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Wednesday, May 25, 2022
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Indicators of Compromise Associated with AvosLocker Ransomware

Alleged AvosLocker representatives have made phone calls to the victims to direct them to the payment site to negotiate.

AvosLocker is a Ransomware as a Service (RaaS) affiliate-based group that has targeted victims across multiple critical infrastructure sectors in the United States including, but not limited to, the Financial Services, Critical Manufacturing, and Government Facilities sectors. AvosLocker claims to directly handle ransom negotiations, as well as the publishing and hosting of exfiltrated victim data after their affiliates infect targets. As a result, AvosLocker indicators of compromise (IOCs) vary between indicators specific to AvosLocker malware and indicators specific to the individual affiliate responsible for the intrusion.

AvosLocker ransomware encrypts files on a victim’s server and renames them with the “.avos” extension. AvosLocker actors then place ransom notes on the victim server and include a link to an AvosLocker .onion payment site (Figure 1). Depending upon the affiliate, payments in Monero are preferred; however, they accept Bitcoin for a 10-25% premium. We have also observed alleged AvosLocker representatives make phone calls to the victims to direct them to the payment site to negotiate. Multiple victims have also reported that AvosLocker negotiators have been willing to negotiate reduced ransom payments.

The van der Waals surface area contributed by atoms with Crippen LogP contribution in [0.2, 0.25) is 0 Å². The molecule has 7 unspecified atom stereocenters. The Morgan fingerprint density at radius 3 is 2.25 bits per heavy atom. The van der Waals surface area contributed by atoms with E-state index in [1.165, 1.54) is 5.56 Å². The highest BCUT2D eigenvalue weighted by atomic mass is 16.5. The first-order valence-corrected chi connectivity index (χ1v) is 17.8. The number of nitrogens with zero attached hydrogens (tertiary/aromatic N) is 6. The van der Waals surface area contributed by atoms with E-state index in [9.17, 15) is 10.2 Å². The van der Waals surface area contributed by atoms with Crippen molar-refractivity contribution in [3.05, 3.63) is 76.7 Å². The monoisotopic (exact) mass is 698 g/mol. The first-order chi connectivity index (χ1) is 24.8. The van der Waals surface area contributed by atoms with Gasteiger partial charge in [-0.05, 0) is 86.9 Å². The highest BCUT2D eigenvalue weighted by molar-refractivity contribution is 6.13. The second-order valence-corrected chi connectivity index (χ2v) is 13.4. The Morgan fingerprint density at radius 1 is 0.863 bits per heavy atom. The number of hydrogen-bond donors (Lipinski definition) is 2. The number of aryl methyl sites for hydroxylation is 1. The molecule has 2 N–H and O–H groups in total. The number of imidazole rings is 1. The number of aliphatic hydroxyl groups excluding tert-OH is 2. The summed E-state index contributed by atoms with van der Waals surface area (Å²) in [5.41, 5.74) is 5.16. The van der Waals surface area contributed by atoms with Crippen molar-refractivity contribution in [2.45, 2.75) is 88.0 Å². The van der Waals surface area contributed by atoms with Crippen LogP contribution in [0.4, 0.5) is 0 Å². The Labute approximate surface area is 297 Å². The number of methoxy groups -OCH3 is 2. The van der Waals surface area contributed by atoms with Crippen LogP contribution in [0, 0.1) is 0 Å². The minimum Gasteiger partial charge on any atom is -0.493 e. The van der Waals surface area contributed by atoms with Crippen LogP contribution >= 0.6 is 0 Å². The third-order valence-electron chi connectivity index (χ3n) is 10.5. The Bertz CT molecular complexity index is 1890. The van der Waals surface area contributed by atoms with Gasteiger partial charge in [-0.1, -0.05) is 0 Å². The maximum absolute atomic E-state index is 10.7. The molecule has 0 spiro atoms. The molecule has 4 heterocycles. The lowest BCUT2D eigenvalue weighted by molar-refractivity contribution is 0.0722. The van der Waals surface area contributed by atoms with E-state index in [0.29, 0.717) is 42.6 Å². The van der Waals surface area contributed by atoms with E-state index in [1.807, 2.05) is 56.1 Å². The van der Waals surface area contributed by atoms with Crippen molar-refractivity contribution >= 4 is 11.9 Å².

The AvosLocker leak site claims to have targeted victims in the United States, Syria, Saudi Arabia, Germany, Spain, Belgium, Turkey, the United Arab Emirates, the United Kingdom, Canada, China, and Taiwan. The leak site includes samples of stolen victim data and threatens to sell the data to unspecified third parties, if a victim does not pay the ransom.

AvosLocker ransomware is a multi-threaded Windows executable written in C++ that runs as a console application and shows a log of actions performed on victim systems. AvosLocker ransomware samples contained optional command line arguments that could be supplied by an attacker to enable/disable certain features.

Read more at IC3

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The Government Technology & Services Coalition's Homeland Security Today (HSToday) is the premier news and information resource for the homeland security community, dedicated to elevating the discussions and insights that can support a safe and secure nation. A non-profit magazine and media platform, HSToday provides readers with the whole story, placing facts and comments in context to inform debate and drive realistic solutions to some of the nation’s most vexing security challenges.

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